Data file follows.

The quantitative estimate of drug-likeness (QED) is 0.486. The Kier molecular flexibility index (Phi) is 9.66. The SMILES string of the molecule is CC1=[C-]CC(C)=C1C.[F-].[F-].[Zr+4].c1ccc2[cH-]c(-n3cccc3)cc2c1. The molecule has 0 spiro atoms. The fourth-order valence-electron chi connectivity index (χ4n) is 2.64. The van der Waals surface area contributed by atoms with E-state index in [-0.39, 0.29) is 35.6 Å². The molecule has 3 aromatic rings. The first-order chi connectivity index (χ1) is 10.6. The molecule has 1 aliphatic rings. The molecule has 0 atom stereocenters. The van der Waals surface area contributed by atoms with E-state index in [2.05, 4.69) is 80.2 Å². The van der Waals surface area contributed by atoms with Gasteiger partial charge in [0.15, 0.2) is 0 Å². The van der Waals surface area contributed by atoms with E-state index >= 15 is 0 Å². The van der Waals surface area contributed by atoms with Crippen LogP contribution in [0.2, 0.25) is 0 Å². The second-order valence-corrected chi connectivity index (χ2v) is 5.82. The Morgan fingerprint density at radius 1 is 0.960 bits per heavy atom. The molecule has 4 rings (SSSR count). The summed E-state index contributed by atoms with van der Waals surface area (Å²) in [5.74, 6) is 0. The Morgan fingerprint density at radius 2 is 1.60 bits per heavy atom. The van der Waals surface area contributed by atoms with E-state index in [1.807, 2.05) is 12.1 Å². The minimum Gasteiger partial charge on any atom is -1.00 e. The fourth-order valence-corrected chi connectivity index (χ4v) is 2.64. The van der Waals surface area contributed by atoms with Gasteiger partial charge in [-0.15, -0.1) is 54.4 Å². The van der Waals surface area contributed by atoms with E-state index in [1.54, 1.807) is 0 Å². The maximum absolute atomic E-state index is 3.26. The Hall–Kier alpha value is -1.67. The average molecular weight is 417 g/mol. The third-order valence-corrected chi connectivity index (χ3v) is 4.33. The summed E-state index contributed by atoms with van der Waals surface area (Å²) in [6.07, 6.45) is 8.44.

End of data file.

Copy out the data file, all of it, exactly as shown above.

The quantitative estimate of drug-likeness (QED) is 0.486. The Kier molecular flexibility index (Phi) is 9.66. The SMILES string of the molecule is CC1=[C-]CC(C)=C1C.[F-].[F-].[Zr+4].c1ccc2[cH-]c(-n3cccc3)cc2c1. The molecule has 0 spiro atoms. The fourth-order valence-electron chi connectivity index (χ4n) is 2.64. The van der Waals surface area contributed by atoms with E-state index in [-0.39, 0.29) is 35.6 Å². The molecule has 3 aromatic rings. The first-order chi connectivity index (χ1) is 10.6. The molecule has 1 aliphatic rings. The molecule has 0 atom stereocenters. The van der Waals surface area contributed by atoms with E-state index in [2.05, 4.69) is 80.2 Å². The van der Waals surface area contributed by atoms with Gasteiger partial charge in [0.15, 0.2) is 0 Å². The van der Waals surface area contributed by atoms with E-state index >= 15 is 0 Å². The van der Waals surface area contributed by atoms with Crippen LogP contribution in [0.2, 0.25) is 0 Å². The second-order valence-corrected chi connectivity index (χ2v) is 5.82. The Morgan fingerprint density at radius 1 is 0.960 bits per heavy atom. The molecule has 4 rings (SSSR count). The summed E-state index contributed by atoms with van der Waals surface area (Å²) in [5.74, 6) is 0. The Morgan fingerprint density at radius 2 is 1.60 bits per heavy atom. The van der Waals surface area contributed by atoms with E-state index in [1.807, 2.05) is 12.1 Å². The minimum Gasteiger partial charge on any atom is -1.00 e. The fourth-order valence-corrected chi connectivity index (χ4v) is 2.64. The van der Waals surface area contributed by atoms with Gasteiger partial charge in [-0.15, -0.1) is 54.4 Å². The van der Waals surface area contributed by atoms with E-state index in [1.54, 1.807) is 0 Å². The maximum absolute atomic E-state index is 3.26. The Hall–Kier alpha value is -1.67. The average molecular weight is 417 g/mol. The third-order valence-corrected chi connectivity index (χ3v) is 4.33. The summed E-state index contributed by atoms with van der Waals surface area (Å²) in [6.07, 6.45) is 8.44.